Food Fight: Old Dutch Ketchup Chips, Baked vs. Fried
I don’t want to overstate this, but Old Dutch ketchup chips are a part of the Western Canadian cultural landscape. From hockey arena concession stands to convenience stores to transit-station vending machines, kids from this corner of the globe know and love ketchup chips in general, and Old Dutch ketchup chips in particular.
If you’ve never had them, it’s sort of like eating a salty/sweet/crunchy version of French fries smothered in powdered ketchup. Chip purists may scoff, but they’re ridiculously delicious. They also make your fingertips red.
A whole generation of ketchup-chip-eating kids has now moved on to adulthood, acquiring more sensible eating habits along the way. Chip makers, no doubt keen to keep up with food trends, have started to produce baked versions of their fried chip flavours, a health-minded experiment with results that vary from awful to not too bad.
Up until now, it’s always been other, lesser chips that have met with the baked remaking. “How dare someone tinker with a classic?” I asked upon first spotting a bag of baked ketchup chips on a trip through small-town Alberta. “Can it possibly be any good?”
Well, colour me surprised. Old Dutch Baked Ketchup Chips are actually pretty darn good, even though there are plenty of differences between them and their fried cousin.
Let’s compare and contrast, then.
The look: Shapes and sizes vary with each standard fried chip, while the baked ones are made of dehydrated potato mush formed into a uniform-looking shape. The seasoning is a more vivid shade of red on the baked chips, while the fried ones have a muted yellowish glow from the frying. The baked ones look healthier.
The texture: Very different between baked and fried. Baked is crunchy and crisp, and gives a harder snap between your teeth. It takes a bit of work to turn it into mush, and it doesn’t feel greasy at all. The fried chips are much softer and feel different in the mouth. The texture varies with every chip, as they’re made from real slices of potato, not dehydrated potato product.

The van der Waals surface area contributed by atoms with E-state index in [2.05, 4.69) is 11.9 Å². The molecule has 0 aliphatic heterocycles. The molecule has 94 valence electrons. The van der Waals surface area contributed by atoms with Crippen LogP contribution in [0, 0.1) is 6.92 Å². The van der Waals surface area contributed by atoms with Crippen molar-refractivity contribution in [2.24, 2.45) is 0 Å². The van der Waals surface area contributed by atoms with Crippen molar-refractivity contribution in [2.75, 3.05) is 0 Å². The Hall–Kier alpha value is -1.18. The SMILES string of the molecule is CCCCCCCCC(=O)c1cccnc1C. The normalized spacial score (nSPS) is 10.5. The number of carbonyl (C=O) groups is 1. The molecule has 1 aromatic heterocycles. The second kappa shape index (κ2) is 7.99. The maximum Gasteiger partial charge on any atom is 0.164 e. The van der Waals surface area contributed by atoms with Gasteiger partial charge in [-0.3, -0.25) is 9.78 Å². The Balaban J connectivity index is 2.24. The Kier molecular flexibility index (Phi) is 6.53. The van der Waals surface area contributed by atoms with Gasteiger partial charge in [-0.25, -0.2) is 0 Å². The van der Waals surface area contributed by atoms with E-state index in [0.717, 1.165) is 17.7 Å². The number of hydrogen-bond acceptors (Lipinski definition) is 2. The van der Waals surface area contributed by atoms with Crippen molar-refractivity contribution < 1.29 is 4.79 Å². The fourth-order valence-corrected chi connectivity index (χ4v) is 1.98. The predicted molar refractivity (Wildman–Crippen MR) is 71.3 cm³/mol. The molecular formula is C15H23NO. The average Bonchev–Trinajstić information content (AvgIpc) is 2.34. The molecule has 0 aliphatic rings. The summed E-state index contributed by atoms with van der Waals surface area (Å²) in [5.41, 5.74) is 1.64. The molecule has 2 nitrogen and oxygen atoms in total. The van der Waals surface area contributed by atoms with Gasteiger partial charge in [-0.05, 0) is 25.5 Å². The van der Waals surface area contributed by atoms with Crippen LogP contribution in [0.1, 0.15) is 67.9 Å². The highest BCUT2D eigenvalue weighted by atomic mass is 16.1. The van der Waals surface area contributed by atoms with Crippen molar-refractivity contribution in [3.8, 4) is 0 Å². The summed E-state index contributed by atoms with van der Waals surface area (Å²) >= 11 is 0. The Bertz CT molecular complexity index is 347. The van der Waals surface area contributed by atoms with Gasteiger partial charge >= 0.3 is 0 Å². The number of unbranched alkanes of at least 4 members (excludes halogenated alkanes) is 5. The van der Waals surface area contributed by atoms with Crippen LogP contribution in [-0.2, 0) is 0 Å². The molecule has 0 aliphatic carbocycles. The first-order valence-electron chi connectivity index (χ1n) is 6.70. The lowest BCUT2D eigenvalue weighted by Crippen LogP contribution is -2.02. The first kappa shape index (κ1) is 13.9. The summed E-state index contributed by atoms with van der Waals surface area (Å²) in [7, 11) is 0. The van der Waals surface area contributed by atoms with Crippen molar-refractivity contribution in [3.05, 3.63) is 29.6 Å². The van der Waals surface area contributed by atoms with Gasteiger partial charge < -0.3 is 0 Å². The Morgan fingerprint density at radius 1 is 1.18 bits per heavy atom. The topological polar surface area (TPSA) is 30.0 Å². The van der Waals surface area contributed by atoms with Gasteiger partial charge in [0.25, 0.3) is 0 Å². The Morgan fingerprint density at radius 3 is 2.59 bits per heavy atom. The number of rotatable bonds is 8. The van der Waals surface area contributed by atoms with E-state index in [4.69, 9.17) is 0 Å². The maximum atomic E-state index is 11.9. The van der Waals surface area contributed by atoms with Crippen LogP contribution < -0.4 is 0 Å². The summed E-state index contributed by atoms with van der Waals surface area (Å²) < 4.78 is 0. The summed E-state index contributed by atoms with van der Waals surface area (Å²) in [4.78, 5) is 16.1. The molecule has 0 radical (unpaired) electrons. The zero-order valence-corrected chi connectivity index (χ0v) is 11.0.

The seasoning: Just as good on either version of the chip. On the baked chips, the seasoning overpowers the potato flavour.
The overall taste: It’s hard to describe, but the fried chips taste more like potatoes, while the baked chips taste more like the seasoning. These are, without a doubt, the best baked chips I’ve ever had.
RATINGS AND DETAILS
Cost: About $1.30 for the fried chips and $1.50 for the baked. I bought them at different places, so the price difference may be store-related. Prices seem to vary widely for both. We’ll call it about equal.
Value for cash money: Excellent.
Availability: Fried variety is ubiquitous in Western Canada. Baked version availability is limited, but growing quickly. It’s considerably easier to find large bags of Old Dutch Baked Ketchup Chips than the smaller 55-gram size.
Nutrition?: Fried is 290 calories per 55 grams; baked is 230 calories per 55 grams. Fried has 16 grams of fat; baked has 4.5 grams of fat. (Big difference there.) A bit less sodium in the baked version. Lots of vitamin E in the fried chips. No trans fat in either one. (Yay!)
Country of origin?: Fried seems to be from Canada, while the baked variety clearly states Product of USA. Any luck finding these south of the border, American friends?
The verdict: Old Dutch ketchup chips are a standard Western Canadian comfort food, and they could have screwed up a perfectly good thing when they made a baked version. But the baked chips are actually really good, and, more important than the calorie count, they don’t make my hands (and keyboard) as greasy as their fried brothers. More than happy to recommend giving these a try.